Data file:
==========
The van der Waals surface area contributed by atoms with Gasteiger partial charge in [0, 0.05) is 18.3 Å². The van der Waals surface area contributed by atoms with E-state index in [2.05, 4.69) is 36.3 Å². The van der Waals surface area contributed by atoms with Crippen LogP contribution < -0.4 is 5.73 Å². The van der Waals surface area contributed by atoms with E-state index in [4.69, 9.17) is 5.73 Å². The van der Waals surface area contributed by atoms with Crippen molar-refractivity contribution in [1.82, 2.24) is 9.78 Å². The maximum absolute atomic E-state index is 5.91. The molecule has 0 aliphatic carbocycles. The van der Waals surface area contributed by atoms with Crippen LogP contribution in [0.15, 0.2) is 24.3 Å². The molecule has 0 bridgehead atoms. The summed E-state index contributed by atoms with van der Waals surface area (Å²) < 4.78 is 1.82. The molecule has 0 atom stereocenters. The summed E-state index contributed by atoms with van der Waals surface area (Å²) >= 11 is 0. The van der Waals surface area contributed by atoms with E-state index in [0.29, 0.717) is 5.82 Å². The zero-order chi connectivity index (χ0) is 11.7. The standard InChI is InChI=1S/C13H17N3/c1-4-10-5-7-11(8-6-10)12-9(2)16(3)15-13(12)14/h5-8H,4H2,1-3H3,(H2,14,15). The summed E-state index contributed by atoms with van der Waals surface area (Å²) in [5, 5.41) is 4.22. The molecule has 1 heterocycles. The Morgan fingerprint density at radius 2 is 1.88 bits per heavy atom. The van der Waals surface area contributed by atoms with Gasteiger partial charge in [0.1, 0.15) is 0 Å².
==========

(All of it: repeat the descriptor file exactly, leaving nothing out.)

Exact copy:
The van der Waals surface area contributed by atoms with Gasteiger partial charge in [0, 0.05) is 18.3 Å². The van der Waals surface area contributed by atoms with E-state index in [2.05, 4.69) is 36.3 Å². The van der Waals surface area contributed by atoms with Crippen LogP contribution < -0.4 is 5.73 Å². The van der Waals surface area contributed by atoms with E-state index in [4.69, 9.17) is 5.73 Å². The van der Waals surface area contributed by atoms with Crippen molar-refractivity contribution in [1.82, 2.24) is 9.78 Å². The maximum absolute atomic E-state index is 5.91. The molecule has 0 aliphatic carbocycles. The van der Waals surface area contributed by atoms with Crippen LogP contribution in [0.15, 0.2) is 24.3 Å². The molecule has 0 bridgehead atoms. The summed E-state index contributed by atoms with van der Waals surface area (Å²) < 4.78 is 1.82. The molecule has 0 atom stereocenters. The summed E-state index contributed by atoms with van der Waals surface area (Å²) >= 11 is 0. The van der Waals surface area contributed by atoms with E-state index in [0.29, 0.717) is 5.82 Å². The zero-order chi connectivity index (χ0) is 11.7. The standard InChI is InChI=1S/C13H17N3/c1-4-10-5-7-11(8-6-10)12-9(2)16(3)15-13(12)14/h5-8H,4H2,1-3H3,(H2,14,15). The summed E-state index contributed by atoms with van der Waals surface area (Å²) in [5, 5.41) is 4.22. The molecule has 1 heterocycles. The Morgan fingerprint density at radius 2 is 1.88 bits per heavy atom. The van der Waals surface area contributed by atoms with Gasteiger partial charge in [0.1, 0.15) is 0 Å².